Author Topic: how much do you budget for health insurance in retirement?  (Read 2930 times)

rosaz

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how much do you budget for health insurance in retirement?
« on: September 17, 2014, 10:22:02 AM »
Hi everyone, sorry if this has already been covered, I did a quick search but couldn't find anything.

I most likely won't be retiring for 20 years or so for reasons which I'm very ok with (still in my 20's, middle class salary, single parent having to live near my daughter's dad in high COL area, etc.). I do still like to start thinking ahead though as to what my retirement budget will be, and how much I need to put aside each month to get there at say, 50.

But I always get stumped trying to project health insurance costs in retirement. I figure most of my other expenses can be calculated with a reasonable degree of accuracy, but for health insurance, I have no idea.

So I'm curious as to what you all think the health insurance market will be like in 20 - 40 years, and your approach to planning around the uncertainties?

catccc

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Re: how much do you budget for health insurance in retirement?
« Reply #1 on: September 17, 2014, 10:32:11 AM »
Well, my time line is considerably shorter than yours, so I feel like current health care system will still be in place when I retire.  But I think for any time frame, right up until you are looking at FI in the next year or so, the exact future needs don't matter so much- instead you should just focus on saving as much as you can while maintaining a standard of living you deem reasonable.  A lot can happen in 20 years, there are so many uncertainties in life.

But if you really want to have a number, I would visit one of the sites that give you an idea of what insurance will cost you given your age and income at retirement, and number of family members.  Adjust for inflation as necessary.  Not an exact science, but not completely baseless, either.

Good luck!

Eric

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Re: how much do you budget for health insurance in retirement?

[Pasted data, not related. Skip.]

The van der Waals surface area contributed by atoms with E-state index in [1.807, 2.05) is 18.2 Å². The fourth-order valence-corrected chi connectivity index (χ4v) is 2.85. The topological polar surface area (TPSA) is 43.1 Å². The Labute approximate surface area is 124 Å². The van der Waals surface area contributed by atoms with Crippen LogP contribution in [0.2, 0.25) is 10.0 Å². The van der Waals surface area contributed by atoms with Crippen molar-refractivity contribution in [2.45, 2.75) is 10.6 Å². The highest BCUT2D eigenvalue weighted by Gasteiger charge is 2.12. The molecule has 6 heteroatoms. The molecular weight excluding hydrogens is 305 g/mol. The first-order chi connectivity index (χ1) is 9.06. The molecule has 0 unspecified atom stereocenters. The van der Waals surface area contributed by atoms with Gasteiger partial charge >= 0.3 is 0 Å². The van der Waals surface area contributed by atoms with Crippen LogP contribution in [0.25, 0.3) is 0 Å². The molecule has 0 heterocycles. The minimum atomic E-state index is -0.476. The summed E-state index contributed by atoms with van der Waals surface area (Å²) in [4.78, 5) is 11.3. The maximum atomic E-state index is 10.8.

« Reply #2 on: September 17, 2014, 10:43:14 AM »
Health insurance should be easy to budget for.  Choose your state, your projected retirement age, projected retirement income, and see how much plans cost on healthcare.gov.  Re-run the numbers periodically and adjust your projections with premium changes. 

Health care is harder to budget for, and probably much more variable based on your personal situation.  You won't really know until you get there, but how healthy are you now and how healthy will you be at that age?  Are you on prescription meds?  Do you have chronic conditions?  Family history of _______ ? 

ShortInSeattle

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Re: how much do you budget for health insurance in retirement?
« Reply #3 on: September 17, 2014, 11:16:10 AM »
The difficult part is estimating your out of pocket expenses. Many "Bronze" plans have a 10k out of pocket max per family. As you age, your out of pocket costs will probably rise.

Our ER budget will be about 5k per year for premiums (via the exchange website) 2-3k in out of pocket expenses per year (doctor, eye doctor, dentist) and an additional 7-8k that can be switched from "travel" to"healthcare" if we have higher than expected out of pocket costs.

SIS


Fishingmn

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Re: how much do you budget for health insurance in retirement?
« Reply #4 on: September 17, 2014, 12:11:37 PM »
Age 52 - planning to retire in 3 years. Currently budgeting $14k/year based on MNSure (ACA) plans and no subsidy. Like a previous poster, we have an extra travel budget that could be tapped.

Jessa

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Re: how much do you budget for health insurance in retirement?
« Reply #5 on: September 17, 2014, 12:24:36 PM »
But I think for any time frame, right up until you are looking at FI in the next year or so, the exact future needs don't matter so much- instead you should just focus on saving as much as you can while maintaining a standard of living you deem reasonable.  A lot can happen in 20 years, there are so many uncertainties in life.

This is basically what I'm focusing on. My earliest possible retirement date isn't for 16 years....a lot can happen in 16 years. I'm saving as much as I can and working on spending as little as I can. Once I'm within a few years of retirement, I'll have a better idea of what the costs will probably be like. At this point, even setting a target for a nest egg is hard, because I don't know what my regular expenses will be like in 15 years. So save what I can, and adjust accordingly as I get more information.